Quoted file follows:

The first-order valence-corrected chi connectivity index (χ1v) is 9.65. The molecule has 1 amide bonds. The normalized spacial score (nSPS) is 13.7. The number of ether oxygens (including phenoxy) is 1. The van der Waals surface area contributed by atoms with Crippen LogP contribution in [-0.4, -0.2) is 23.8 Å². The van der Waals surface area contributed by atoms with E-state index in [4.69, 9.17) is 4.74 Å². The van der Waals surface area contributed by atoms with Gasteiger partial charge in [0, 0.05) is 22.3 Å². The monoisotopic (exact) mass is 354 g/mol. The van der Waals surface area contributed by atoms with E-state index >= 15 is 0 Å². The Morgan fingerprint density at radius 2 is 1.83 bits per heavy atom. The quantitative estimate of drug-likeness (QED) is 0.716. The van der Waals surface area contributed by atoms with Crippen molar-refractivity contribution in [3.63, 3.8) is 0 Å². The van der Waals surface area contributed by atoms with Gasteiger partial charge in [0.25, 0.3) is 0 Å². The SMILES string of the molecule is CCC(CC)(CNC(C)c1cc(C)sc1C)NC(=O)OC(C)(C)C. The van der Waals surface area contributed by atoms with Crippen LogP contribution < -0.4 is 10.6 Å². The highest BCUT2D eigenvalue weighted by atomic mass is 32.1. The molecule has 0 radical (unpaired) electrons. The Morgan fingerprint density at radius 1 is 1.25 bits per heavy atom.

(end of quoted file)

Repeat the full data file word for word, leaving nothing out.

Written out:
The first-order valence-corrected chi connectivity index (χ1v) is 9.65. The molecule has 1 amide bonds. The normalized spacial score (nSPS) is 13.7. The number of ether oxygens (including phenoxy) is 1. The van der Waals surface area contributed by atoms with Crippen LogP contribution in [-0.4, -0.2) is 23.8 Å². The van der Waals surface area contributed by atoms with E-state index in [4.69, 9.17) is 4.74 Å². The van der Waals surface area contributed by atoms with Gasteiger partial charge in [0, 0.05) is 22.3 Å². The monoisotopic (exact) mass is 354 g/mol. The van der Waals surface area contributed by atoms with E-state index >= 15 is 0 Å². The Morgan fingerprint density at radius 2 is 1.83 bits per heavy atom. The quantitative estimate of drug-likeness (QED) is 0.716. The van der Waals surface area contributed by atoms with Crippen molar-refractivity contribution in [3.63, 3.8) is 0 Å². The van der Waals surface area contributed by atoms with Gasteiger partial charge in [0.25, 0.3) is 0 Å². The SMILES string of the molecule is CCC(CC)(CNC(C)c1cc(C)sc1C)NC(=O)OC(C)(C)C. The van der Waals surface area contributed by atoms with Crippen LogP contribution < -0.4 is 10.6 Å². The highest BCUT2D eigenvalue weighted by atomic mass is 32.1. The molecule has 0 radical (unpaired) electrons. The Morgan fingerprint density at radius 1 is 1.25 bits per heavy atom.